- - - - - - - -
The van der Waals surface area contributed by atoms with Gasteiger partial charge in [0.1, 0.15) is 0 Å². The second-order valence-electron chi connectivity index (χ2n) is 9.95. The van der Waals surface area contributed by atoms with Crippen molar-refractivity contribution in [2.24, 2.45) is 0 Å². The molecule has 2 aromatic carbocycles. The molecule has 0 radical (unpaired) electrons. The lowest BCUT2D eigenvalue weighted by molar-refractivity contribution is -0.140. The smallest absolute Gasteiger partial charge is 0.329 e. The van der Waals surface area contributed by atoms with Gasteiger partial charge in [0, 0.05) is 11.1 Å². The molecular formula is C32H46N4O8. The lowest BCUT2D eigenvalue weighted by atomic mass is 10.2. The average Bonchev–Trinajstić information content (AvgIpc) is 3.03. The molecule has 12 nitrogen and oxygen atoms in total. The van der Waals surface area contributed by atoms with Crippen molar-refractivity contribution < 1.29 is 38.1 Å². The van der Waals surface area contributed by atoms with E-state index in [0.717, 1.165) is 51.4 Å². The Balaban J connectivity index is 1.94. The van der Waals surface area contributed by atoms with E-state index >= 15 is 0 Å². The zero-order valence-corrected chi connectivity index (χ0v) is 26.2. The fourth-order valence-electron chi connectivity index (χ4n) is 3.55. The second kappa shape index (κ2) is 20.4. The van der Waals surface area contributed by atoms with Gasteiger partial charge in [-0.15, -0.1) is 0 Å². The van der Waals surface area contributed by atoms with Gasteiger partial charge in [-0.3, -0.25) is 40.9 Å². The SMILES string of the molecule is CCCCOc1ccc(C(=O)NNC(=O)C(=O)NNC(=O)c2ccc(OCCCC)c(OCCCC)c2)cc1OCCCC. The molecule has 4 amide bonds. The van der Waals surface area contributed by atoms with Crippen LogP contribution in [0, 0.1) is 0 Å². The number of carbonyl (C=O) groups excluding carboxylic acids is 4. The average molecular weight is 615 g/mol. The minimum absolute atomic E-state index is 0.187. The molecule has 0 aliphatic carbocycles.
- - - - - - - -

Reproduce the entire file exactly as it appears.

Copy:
The van der Waals surface area contributed by atoms with Gasteiger partial charge in [0.1, 0.15) is 0 Å². The second-order valence-electron chi connectivity index (χ2n) is 9.95. The van der Waals surface area contributed by atoms with Crippen molar-refractivity contribution in [2.24, 2.45) is 0 Å². The molecule has 2 aromatic carbocycles. The molecule has 0 radical (unpaired) electrons. The lowest BCUT2D eigenvalue weighted by molar-refractivity contribution is -0.140. The smallest absolute Gasteiger partial charge is 0.329 e. The van der Waals surface area contributed by atoms with Gasteiger partial charge in [0, 0.05) is 11.1 Å². The molecular formula is C32H46N4O8. The lowest BCUT2D eigenvalue weighted by atomic mass is 10.2. The average Bonchev–Trinajstić information content (AvgIpc) is 3.03. The molecule has 12 nitrogen and oxygen atoms in total. The van der Waals surface area contributed by atoms with Crippen molar-refractivity contribution < 1.29 is 38.1 Å². The van der Waals surface area contributed by atoms with E-state index in [0.717, 1.165) is 51.4 Å². The Balaban J connectivity index is 1.94. The van der Waals surface area contributed by atoms with E-state index >= 15 is 0 Å². The zero-order valence-corrected chi connectivity index (χ0v) is 26.2. The fourth-order valence-electron chi connectivity index (χ4n) is 3.55. The second kappa shape index (κ2) is 20.4. The van der Waals surface area contributed by atoms with Gasteiger partial charge in [-0.15, -0.1) is 0 Å². The van der Waals surface area contributed by atoms with Gasteiger partial charge in [-0.3, -0.25) is 40.9 Å². The SMILES string of the molecule is CCCCOc1ccc(C(=O)NNC(=O)C(=O)NNC(=O)c2ccc(OCCCC)c(OCCCC)c2)cc1OCCCC. The molecule has 4 amide bonds. The van der Waals surface area contributed by atoms with Crippen LogP contribution in [0, 0.1) is 0 Å². The number of carbonyl (C=O) groups excluding carboxylic acids is 4. The average molecular weight is 615 g/mol. The minimum absolute atomic E-state index is 0.187. The molecule has 0 aliphatic carbocycles.